|Grid Driver Configuration|
The Toshiba RN4604 I used in the anode and grid drivers contain two pre-biased bipolar transistors, one PNP and one NPN; the bias resistors are all nominally 47K ohms. Driving the CTRL input to +3.3V turns on Q1B, which drives Q1A into saturation and pulls the grid to +30V. With the CTRL input at ground Q1B and Q1A are off, and R2 pulls the VFD grid to ground. The ends of the filament swing ±2V around a point +6.8V above ground, so an inactive grid should be at least -4.8V with respect to the nearest filament segment.
I connected my oscilloscope to the VFD grid leads for the active and ghosting digits. When the active digit's grid went to +30V with respect to ground I saw the ghosting digit's grid rise to about +10V. That's about +3V wrt to the average cathode voltage, which attracts enough electrons to cause the active anode in that digit to fluoresce too. Although this is not a truly stable state and tended to dissipate over time, it appeared the pull-down resistor R2 wasn't doing its job.
Just to be sure I looked for any indication that the ghosting digit's grid driver was turning on spuriously, but I couldn't find any. The circuit is sensitive enough to turn on momentarily if you touch an undriven CTRL input, but wiring CTRL to ground didn't change the behavior. Scoping the input to the PNP transistor showed nary a wiggle even as the grid lead voltage rose.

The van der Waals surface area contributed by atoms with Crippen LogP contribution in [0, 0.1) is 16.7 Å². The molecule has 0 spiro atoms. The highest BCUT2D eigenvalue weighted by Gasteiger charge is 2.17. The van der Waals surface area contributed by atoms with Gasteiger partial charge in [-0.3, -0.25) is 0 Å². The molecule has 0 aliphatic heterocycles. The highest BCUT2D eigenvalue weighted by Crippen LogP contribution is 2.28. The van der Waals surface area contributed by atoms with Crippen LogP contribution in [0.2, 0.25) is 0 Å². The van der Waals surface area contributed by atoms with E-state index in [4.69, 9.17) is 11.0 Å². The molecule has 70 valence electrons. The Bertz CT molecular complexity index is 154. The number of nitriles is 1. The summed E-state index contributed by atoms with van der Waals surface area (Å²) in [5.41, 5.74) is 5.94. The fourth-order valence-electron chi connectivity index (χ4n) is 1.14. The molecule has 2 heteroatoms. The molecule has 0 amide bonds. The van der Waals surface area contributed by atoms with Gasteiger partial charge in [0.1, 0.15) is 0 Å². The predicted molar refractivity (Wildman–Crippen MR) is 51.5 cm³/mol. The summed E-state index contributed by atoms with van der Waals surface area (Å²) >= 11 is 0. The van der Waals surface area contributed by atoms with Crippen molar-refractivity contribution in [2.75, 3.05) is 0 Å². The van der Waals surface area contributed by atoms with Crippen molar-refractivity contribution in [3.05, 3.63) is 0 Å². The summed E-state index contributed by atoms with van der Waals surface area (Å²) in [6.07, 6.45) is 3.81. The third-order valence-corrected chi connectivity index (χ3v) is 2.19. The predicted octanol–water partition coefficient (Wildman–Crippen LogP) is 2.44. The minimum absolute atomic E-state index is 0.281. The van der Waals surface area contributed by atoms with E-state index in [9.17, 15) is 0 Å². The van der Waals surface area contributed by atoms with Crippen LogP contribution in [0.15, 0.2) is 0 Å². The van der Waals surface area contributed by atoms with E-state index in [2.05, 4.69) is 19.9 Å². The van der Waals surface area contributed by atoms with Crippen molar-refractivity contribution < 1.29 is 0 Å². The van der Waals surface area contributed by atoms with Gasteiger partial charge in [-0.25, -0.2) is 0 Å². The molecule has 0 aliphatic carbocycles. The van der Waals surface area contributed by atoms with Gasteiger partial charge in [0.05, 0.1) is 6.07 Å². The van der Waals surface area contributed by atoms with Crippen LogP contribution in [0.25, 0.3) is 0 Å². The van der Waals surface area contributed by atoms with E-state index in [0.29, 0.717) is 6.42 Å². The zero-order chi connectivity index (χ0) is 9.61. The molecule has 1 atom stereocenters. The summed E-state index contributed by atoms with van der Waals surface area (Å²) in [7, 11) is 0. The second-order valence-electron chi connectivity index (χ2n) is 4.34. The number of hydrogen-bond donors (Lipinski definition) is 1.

I expected some leakage current on an inactive grid, but the datasheets I saw for ICs that had built-in pull-downs used 125K ohm resistors so I wasn't expecting much current on an inactive grid. I tried placing a second 100K ohm resistor atop the existing 100K pull-down resistor, giving an effective 50K ohm pull-down, and although that reduced the brightness of the ghost segment it didn't eliminate it. Given 10V across 100K ohms, the leakage current on the ghosting digit's grid must be about 100 uA. Hanging a through-hole 10K resistor to ground on the lead killed the ghost. That's probably excessively low, but I haven't been able to find any information on this VFD that would give an expected inactive grid current.
My best guess at this point is that there is some capacitive coupling between the grids within the tube, and it causes the adjacent grid to rise. The condition isn't stable because the charge eventually bleeds off through the pull-down resistor. But I don't really understand the mechanism at work here.
I don't have a lot of 0603 SMD resistors laying around so I decided to replace the 100K pull-downs on the grids with 10K resistors. This will cost me an extra 3mA on the active grid, but there's only one grid active at any time. Active anodes draw less than 600uA each, while there are always 2 to 9 anodes lit per active digit, so I decided to leave their pull-downs as 100K resistors.
Next I'll work on getting the FPGA to drive this thing.